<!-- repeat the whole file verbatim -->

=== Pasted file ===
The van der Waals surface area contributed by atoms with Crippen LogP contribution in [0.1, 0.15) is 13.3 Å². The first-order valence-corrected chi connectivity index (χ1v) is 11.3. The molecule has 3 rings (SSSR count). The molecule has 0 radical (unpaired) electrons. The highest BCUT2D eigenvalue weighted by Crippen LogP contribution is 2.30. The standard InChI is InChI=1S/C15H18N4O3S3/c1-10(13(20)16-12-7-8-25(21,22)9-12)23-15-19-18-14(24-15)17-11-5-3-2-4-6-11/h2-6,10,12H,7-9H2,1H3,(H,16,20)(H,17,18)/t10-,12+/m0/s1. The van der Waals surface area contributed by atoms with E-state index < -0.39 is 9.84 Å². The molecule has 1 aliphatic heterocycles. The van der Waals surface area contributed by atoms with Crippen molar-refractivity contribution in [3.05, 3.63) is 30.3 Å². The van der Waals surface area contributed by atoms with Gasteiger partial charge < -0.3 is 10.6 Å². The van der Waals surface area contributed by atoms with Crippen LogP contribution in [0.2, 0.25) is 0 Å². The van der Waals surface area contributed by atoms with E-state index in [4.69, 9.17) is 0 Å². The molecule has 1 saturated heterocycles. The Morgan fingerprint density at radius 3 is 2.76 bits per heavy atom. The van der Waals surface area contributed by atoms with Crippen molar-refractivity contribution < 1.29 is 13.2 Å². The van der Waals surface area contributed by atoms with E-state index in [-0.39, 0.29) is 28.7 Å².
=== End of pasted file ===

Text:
The van der Waals surface area contributed by atoms with Crippen LogP contribution in [0.1, 0.15) is 13.3 Å². The first-order valence-corrected chi connectivity index (χ1v) is 11.3. The molecule has 3 rings (SSSR count). The molecule has 0 radical (unpaired) electrons. The highest BCUT2D eigenvalue weighted by Crippen LogP contribution is 2.30. The standard InChI is InChI=1S/C15H18N4O3S3/c1-10(13(20)16-12-7-8-25(21,22)9-12)23-15-19-18-14(24-15)17-11-5-3-2-4-6-11/h2-6,10,12H,7-9H2,1H3,(H,16,20)(H,17,18)/t10-,12+/m0/s1. The van der Waals surface area contributed by atoms with E-state index < -0.39 is 9.84 Å². The molecule has 1 aliphatic heterocycles. The van der Waals surface area contributed by atoms with Crippen molar-refractivity contribution in [3.05, 3.63) is 30.3 Å². The van der Waals surface area contributed by atoms with Gasteiger partial charge < -0.3 is 10.6 Å². The van der Waals surface area contributed by atoms with Crippen LogP contribution in [0.2, 0.25) is 0 Å². The van der Waals surface area contributed by atoms with E-state index in [4.69, 9.17) is 0 Å². The molecule has 1 saturated heterocycles. The Morgan fingerprint density at radius 3 is 2.76 bits per heavy atom. The van der Waals surface area contributed by atoms with Crippen molar-refractivity contribution < 1.29 is 13.2 Å². The van der Waals surface area contributed by atoms with E-state index in [-0.39, 0.29) is 28.7 Å².